Centenary of the First World War
When digital technology makes sense of history
The European CENDARI project is targeted at historians and aims to simplify the organisation and use of the many resources they already have and continue to collect. Inria is providing its expertise in data visualisation.
The CENDARI project, launched in 2012, plans to offer European historians a working environment which is connected and easy to use, providing access to a maximum amount of public and private information. The project is led by Trinity College, Dublin, and supported by the European Commission; it is still in the experimental phase and currently only available for two periods, the mediaeval era and the First World War. "In a perfect world, all resources would be digitised in the same language , explained Jean-Daniel Fekete, a partner in the CENDARI project and the leader of the Aviz team. Historians would simply need to do a "Google search" to access the information. The reality, of course, is much more complex. Most resources are not digitised and probably never will be, as too much of the information is scattered throughout archives and libraries, with different conservation rules" , explained the researcher. "Our mission therefore involves providing historians with the digital tools to enter, structure and cross-reference documents and share information, in order to facilitate their research and check their theories."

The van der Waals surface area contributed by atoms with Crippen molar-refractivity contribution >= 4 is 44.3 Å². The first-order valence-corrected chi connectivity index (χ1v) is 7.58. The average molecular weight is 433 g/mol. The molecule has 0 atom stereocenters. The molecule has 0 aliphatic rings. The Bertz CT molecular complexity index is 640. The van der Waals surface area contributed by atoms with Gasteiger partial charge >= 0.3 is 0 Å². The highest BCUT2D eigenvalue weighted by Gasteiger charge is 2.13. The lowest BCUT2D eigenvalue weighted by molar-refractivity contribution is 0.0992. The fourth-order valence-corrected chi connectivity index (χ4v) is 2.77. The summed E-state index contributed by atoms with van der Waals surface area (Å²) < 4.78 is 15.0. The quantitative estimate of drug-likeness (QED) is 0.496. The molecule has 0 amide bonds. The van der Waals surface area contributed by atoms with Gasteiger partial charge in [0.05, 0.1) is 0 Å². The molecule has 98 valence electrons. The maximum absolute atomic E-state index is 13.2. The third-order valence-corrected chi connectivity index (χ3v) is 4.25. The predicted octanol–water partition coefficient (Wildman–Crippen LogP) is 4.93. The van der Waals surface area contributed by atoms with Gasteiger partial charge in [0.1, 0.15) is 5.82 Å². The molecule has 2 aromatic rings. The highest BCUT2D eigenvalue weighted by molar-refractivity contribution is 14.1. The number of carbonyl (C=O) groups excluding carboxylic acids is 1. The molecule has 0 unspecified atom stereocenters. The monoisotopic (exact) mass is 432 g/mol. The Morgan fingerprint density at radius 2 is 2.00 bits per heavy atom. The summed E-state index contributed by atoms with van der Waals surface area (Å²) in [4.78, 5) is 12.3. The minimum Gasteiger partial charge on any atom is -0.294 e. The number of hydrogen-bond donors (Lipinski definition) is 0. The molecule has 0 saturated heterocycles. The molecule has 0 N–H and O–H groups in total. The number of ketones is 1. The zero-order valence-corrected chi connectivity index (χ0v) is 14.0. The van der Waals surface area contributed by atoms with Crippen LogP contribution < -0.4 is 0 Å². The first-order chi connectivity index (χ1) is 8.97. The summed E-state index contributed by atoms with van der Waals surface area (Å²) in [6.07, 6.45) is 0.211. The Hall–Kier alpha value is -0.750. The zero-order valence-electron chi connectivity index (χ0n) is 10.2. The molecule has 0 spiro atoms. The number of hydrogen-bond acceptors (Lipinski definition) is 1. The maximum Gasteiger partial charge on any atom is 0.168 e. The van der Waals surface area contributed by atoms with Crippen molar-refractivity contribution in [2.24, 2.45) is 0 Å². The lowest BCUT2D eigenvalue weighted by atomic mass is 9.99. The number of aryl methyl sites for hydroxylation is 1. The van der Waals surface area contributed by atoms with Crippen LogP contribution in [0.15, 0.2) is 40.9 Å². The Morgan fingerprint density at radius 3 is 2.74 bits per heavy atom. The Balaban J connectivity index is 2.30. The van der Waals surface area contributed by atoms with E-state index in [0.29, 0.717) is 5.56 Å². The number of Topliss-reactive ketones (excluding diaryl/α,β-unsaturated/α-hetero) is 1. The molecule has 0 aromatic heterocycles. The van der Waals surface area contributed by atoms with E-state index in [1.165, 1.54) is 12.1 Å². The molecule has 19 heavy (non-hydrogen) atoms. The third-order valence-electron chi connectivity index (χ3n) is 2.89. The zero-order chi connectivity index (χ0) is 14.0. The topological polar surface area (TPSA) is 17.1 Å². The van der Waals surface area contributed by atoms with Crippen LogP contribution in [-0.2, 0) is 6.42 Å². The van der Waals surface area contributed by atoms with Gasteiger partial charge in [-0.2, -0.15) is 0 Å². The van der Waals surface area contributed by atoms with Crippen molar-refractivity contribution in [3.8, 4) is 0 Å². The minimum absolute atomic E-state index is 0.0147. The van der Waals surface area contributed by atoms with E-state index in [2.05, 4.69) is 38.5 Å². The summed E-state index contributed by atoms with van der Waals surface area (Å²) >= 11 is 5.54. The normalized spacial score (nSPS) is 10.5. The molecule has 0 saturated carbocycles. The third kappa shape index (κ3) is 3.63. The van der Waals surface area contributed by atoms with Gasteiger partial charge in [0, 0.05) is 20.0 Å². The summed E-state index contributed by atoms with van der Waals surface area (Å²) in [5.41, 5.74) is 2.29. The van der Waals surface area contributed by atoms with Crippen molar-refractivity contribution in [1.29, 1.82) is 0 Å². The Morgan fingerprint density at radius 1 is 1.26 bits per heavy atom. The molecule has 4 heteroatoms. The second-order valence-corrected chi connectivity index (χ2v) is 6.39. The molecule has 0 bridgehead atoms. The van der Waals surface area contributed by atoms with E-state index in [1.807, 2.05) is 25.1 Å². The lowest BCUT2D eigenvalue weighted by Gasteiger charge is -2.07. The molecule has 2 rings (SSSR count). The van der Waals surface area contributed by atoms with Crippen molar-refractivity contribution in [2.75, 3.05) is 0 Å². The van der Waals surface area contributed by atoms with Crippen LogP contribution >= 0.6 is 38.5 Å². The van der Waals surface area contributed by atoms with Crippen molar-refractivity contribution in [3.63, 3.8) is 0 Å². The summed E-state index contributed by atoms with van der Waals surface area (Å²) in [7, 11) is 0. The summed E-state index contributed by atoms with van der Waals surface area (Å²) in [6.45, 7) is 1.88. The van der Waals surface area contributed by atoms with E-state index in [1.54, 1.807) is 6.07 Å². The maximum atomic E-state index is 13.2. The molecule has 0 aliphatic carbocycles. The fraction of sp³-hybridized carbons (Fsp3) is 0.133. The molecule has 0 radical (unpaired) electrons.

"When I joined the CENDARI project, I noticed that computer scientists and historians working on the project had never met and talked! We therefore organised participative design sessions in several large European cities in order to identify everyone's requirements
, explained Jean-Daniel Fekete. After this stage, we understood that they needed a simple tool suitable for the mass of data they had to process."
And what could be more effective than an interactive map? Jean-Daniel Fekete, a data visualisation specialist, has designed a system of zoomable maps with points which correspond to protagonists from the time or to battles, all linked to a time line. "Researchers will be able to enter information, link it to these maps and cross-reference it with the data already entered by other historians. The advantage of this method is that it will allow them to detect visually, and therefore simply, whether there are any inconsistencies in placing a given person in a given place, for example. They will also be able to follow the relationships between documents, people, places and organisations more quickly."
The sharing of information is therefore essential if CENDARI is to be a success.
"This project will create a real network, by connecting places, people and dates. Historians find this dimension particularly rewarding. The only problem is that they do not necessarily want to share their research in advance , stated Jean-Daniel Fekete. We had to offer them a compromise. Their notes will remain private, but certain data (the entities: names, places and dates) will be accessible to everyone."
Ready for the centenary
The first system trials have already started. Three historians/testers are working on a real scenario, namely the phenomenon of green cadres in Austria-Hungary at the end of the First World War. "The feedback is very positive , confided Jean-Daniel Fekete. But we still have work to do in order to facilitate inputting and stabilise the system. We do not want to go too fast; it is essential that our project is as effective as possible, so that we can encourage future users to join." Some fifteen historians are ready to use it by the end of the year, if everything goes as planned. One hundred years after the start of the First World War, CENDARI should be able to offer the entire scientific committee a new way of analysing this tragic period in our history.